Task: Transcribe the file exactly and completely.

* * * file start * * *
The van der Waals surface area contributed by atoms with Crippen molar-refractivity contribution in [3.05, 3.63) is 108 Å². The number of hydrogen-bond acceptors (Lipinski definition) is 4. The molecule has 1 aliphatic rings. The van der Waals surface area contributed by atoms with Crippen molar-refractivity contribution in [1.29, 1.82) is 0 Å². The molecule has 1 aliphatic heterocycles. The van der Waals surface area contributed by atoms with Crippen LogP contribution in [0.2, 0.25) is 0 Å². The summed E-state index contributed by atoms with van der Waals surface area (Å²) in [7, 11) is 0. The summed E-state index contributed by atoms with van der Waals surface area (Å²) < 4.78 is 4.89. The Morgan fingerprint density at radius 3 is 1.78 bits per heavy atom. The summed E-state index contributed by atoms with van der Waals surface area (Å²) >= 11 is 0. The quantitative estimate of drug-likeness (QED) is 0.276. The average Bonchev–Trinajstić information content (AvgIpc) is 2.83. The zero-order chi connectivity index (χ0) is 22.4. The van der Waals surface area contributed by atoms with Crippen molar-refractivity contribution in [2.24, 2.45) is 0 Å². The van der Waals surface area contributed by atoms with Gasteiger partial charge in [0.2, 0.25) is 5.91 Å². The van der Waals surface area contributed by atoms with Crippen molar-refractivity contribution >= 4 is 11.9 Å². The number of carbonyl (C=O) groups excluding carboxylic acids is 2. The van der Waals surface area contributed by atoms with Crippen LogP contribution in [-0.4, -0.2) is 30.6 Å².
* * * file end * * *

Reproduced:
The van der Waals surface area contributed by atoms with Crippen molar-refractivity contribution in [3.05, 3.63) is 108 Å². The number of hydrogen-bond acceptors (Lipinski definition) is 4. The molecule has 1 aliphatic rings. The van der Waals surface area contributed by atoms with Crippen molar-refractivity contribution in [1.29, 1.82) is 0 Å². The molecule has 1 aliphatic heterocycles. The van der Waals surface area contributed by atoms with Crippen LogP contribution in [0.2, 0.25) is 0 Å². The summed E-state index contributed by atoms with van der Waals surface area (Å²) in [7, 11) is 0. The summed E-state index contributed by atoms with van der Waals surface area (Å²) < 4.78 is 4.89. The Morgan fingerprint density at radius 3 is 1.78 bits per heavy atom. The summed E-state index contributed by atoms with van der Waals surface area (Å²) >= 11 is 0. The quantitative estimate of drug-likeness (QED) is 0.276. The average Bonchev–Trinajstić information content (AvgIpc) is 2.83. The zero-order chi connectivity index (χ0) is 22.4. The van der Waals surface area contributed by atoms with Crippen molar-refractivity contribution in [2.24, 2.45) is 0 Å². The van der Waals surface area contributed by atoms with Gasteiger partial charge in [0.2, 0.25) is 5.91 Å². The van der Waals surface area contributed by atoms with Crippen molar-refractivity contribution >= 4 is 11.9 Å². The number of carbonyl (C=O) groups excluding carboxylic acids is 2. The van der Waals surface area contributed by atoms with Crippen LogP contribution in [-0.4, -0.2) is 30.6 Å².